Cooperation Among Innovative Societies Promotes Competitiveness

Dr. Phyllis Genther Yoshida, Senior Fellow for Energy and Technology, Sasakawa USA
June 26, 2019

Dr. Phyllis Genther Yoshida is the Senior Fellow for Energy and Technology at Sasakawa USA. In this Commentary, she argues that global competition in trade and investment will increasingly be replaced by competition in innovation. As the world’s first and third largest economies and funders of research, the United States and Japan must fully tap and utilize the knowledge that comes from coordinating and cooperating more strategically bilaterally and multilaterally on the components of innovation. Doing so will help protect the economic and national security positions of not only the United States and Japan, but also our like-minded partners. Dr. Yoshida is the editor of Japan’s Energy Conundrum: A Discussion of Japan’s Energy Circumstances and U.S.-Japan Energy Relations.

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Introduction

Image by UzbekIL from Pixabay

Fair and transparent trade and investment can boost economic growth but, by themselves, are insufficient to ensure long-term national security and economic well being. Why? Trade negotiations, like the U.S.-Japan talks on agriculture and automobiles begun in April 2019, address current and past practice, focusing on often long-standing unresolved tensions. They do not directly address the foundation of strong national and economic security: innovation. The components of global innovation leadership—human capital, science, technology, and business climate—are the key to the future. Competition in trade and investment will increasingly be replaced by competition in innovation.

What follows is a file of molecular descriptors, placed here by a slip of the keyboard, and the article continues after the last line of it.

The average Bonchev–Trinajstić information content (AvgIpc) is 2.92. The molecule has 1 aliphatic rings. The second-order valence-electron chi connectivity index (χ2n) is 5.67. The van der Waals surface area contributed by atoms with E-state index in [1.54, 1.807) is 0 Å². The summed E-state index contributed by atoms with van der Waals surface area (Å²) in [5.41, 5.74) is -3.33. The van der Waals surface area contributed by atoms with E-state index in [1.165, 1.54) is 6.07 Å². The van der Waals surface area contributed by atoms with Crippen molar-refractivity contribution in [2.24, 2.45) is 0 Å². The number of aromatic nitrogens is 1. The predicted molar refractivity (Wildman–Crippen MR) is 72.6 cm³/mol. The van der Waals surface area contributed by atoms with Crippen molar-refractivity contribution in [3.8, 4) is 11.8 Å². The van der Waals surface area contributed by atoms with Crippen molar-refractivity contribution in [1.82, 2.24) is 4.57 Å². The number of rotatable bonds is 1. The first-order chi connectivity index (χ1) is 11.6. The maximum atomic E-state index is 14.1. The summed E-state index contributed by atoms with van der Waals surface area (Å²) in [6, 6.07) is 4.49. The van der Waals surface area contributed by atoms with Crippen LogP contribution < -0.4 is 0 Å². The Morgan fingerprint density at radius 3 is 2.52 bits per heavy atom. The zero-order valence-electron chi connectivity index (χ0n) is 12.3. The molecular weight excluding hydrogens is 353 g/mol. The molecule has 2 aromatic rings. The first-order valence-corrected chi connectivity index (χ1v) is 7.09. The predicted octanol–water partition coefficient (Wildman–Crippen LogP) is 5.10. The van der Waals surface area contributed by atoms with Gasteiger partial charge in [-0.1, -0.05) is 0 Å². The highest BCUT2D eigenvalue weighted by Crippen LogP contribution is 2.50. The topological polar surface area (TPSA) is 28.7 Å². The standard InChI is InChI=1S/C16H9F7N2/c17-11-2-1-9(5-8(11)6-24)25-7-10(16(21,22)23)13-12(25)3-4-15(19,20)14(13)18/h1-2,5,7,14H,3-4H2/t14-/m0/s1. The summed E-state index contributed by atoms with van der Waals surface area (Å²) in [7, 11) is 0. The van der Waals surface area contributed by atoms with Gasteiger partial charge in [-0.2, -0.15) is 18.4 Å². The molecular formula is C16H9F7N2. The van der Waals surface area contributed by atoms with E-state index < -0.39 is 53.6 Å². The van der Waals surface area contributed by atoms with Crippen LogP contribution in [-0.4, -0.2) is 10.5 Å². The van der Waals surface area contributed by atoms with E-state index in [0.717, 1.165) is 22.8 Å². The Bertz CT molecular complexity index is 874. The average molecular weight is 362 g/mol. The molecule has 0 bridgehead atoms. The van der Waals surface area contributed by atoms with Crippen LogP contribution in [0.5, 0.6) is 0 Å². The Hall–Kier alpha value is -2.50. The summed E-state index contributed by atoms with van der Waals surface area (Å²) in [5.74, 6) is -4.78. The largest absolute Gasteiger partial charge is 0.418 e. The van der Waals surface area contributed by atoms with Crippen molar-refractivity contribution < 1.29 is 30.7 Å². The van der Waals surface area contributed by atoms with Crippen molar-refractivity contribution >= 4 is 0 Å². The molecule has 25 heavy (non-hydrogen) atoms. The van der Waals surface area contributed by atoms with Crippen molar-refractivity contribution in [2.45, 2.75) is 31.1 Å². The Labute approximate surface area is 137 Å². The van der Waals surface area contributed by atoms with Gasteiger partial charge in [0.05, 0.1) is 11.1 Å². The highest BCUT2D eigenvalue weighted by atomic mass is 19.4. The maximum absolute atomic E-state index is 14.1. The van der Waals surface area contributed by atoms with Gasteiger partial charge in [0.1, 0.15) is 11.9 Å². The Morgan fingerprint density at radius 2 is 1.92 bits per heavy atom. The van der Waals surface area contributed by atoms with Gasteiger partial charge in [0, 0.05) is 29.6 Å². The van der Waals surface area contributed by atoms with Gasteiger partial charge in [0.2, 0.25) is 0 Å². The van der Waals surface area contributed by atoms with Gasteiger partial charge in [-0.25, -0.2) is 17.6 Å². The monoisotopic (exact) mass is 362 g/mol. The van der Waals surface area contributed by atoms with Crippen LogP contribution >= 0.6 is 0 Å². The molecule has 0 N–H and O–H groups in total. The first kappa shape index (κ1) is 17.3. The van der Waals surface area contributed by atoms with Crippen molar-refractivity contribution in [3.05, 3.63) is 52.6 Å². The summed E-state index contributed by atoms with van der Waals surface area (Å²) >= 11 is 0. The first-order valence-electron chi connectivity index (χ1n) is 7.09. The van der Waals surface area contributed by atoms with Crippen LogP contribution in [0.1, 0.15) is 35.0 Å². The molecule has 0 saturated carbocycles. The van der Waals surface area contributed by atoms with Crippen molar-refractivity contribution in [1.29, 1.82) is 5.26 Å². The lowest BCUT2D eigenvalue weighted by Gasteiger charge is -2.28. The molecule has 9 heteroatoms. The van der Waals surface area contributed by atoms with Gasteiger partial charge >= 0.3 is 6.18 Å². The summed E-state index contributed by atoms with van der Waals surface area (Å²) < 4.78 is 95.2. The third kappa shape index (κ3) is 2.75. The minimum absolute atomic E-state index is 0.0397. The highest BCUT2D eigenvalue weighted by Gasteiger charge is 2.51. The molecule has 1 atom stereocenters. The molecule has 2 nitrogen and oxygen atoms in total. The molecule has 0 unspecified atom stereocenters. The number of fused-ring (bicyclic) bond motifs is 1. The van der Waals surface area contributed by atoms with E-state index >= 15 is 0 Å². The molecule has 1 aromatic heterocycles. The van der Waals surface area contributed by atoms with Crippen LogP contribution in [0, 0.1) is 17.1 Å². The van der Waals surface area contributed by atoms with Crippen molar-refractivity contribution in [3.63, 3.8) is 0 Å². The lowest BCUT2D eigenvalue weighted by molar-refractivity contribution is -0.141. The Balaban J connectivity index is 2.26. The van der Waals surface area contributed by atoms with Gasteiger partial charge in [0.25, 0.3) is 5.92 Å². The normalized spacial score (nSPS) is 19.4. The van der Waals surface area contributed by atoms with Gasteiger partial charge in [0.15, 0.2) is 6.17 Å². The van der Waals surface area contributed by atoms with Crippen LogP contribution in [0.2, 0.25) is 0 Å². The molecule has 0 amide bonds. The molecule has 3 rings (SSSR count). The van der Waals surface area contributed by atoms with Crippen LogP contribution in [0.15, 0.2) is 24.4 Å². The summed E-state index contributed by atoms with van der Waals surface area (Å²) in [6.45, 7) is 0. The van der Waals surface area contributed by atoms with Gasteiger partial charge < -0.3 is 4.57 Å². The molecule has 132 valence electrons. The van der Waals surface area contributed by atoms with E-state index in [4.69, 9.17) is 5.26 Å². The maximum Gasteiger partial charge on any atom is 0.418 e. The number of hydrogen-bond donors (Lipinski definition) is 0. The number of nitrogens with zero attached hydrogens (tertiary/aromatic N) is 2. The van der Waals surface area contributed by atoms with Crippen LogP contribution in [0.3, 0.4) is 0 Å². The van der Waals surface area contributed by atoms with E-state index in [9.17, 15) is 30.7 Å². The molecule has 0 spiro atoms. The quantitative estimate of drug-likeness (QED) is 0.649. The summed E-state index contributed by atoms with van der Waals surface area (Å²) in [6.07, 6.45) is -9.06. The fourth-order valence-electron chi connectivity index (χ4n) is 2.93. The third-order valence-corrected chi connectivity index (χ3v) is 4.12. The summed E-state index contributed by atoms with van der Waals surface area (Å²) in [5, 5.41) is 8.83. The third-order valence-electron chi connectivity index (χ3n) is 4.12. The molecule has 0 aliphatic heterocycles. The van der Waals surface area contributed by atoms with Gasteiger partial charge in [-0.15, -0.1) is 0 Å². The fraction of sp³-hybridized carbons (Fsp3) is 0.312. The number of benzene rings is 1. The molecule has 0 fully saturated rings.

Innovation lies at the core of any solution to the challenges facing our world today. Whether it’s the creation of new technologies that can help us stretch the limits of what is possible, or the development of new business models that make our world more efficient and interconnected, it is our business imperative as leaders to continuously reinvent, rethink, and reimagine.[1]

The Global Innovation Index 2018: Energizing the World with Innovation

The global economy has seen the rapid emergence of new economic and technological powerhouses in the 21st century, some of which approach the world differently than the United States and Japan. China, for example, ranked 35th globally in innovation in 2013, rose to 17th in 2018. [2] Its share of global research and development (R&D), a major indicator of the science and technology component of innovation, rose from 14.7 percent in 2013 to 21.6 percent in 2018.[3] For comparison, in 2018, the United States globally ranked 6th and Japan 13th in innovation. The United States accounted for 25.2 percent and Japan 8.5 percent of global R&D in 2018.

Globalization offers opportunities, but also has created risks that could be mitigated by like-minded partners cooperating to enhance their innovation leadership. No country is big enough in terms of knowledge and/or capabilities in today’s world to go it alone.

Today, the United States and Japan together account for 30 percent of the global economy, and just under 35 percent of global R&D expenditures. As the world’s first and third largest economies and funders of research, the United States and Japan must fully tap and utilize the knowledge that comes from coordinating and cooperating more strategically bilaterally and multilaterally on the components of innovation. As front runners, we are in a good position to lead and involve others who share our values such as the United Kingdom, Germany, Canada, Australia, and South Korea.

We will nurture a healthy innovation economy that collaborates with allies and partners, improves STEM education, draws on an advanced technical workforce, and invests in early-stage research and development (R&D).[4]

The National Security Strategy of the United States

This cooperation becomes more and more imperative as our relative shares of global R&D fall even as total expenditures increase. By 2050, the U.S. share of global R&D is forecast to drop from around 25 percent in 2018 to around 14.4 percent.[5] It stood at 37 percent in 2000.

[1] Cornell University, INSEAD, and WIPO (2018): The Global Innovation Index 2018: Energizing the World with Innovation. Ithaca, Fontainebleau, and Geneva, pg. IX.

[2] Op Cit., The Global Innovation Index: 2018.

[3] 2019 Global R&D Funding Forecast, R&D Magazine, Winter 2019, pg. 3.

[4] Executive Office of the President of the United States, The National Security Strategy of the United States, December 2017, pg. 20.

[5] Dehmer SP, Pardey PG, Beddow JM, Chai Y (2019) Reshuffling the global R&D deck, 1980-2050. PLoS ONE 14(3): e0213801. https://doi.org/10.1371/journal.pone.0213801.

 

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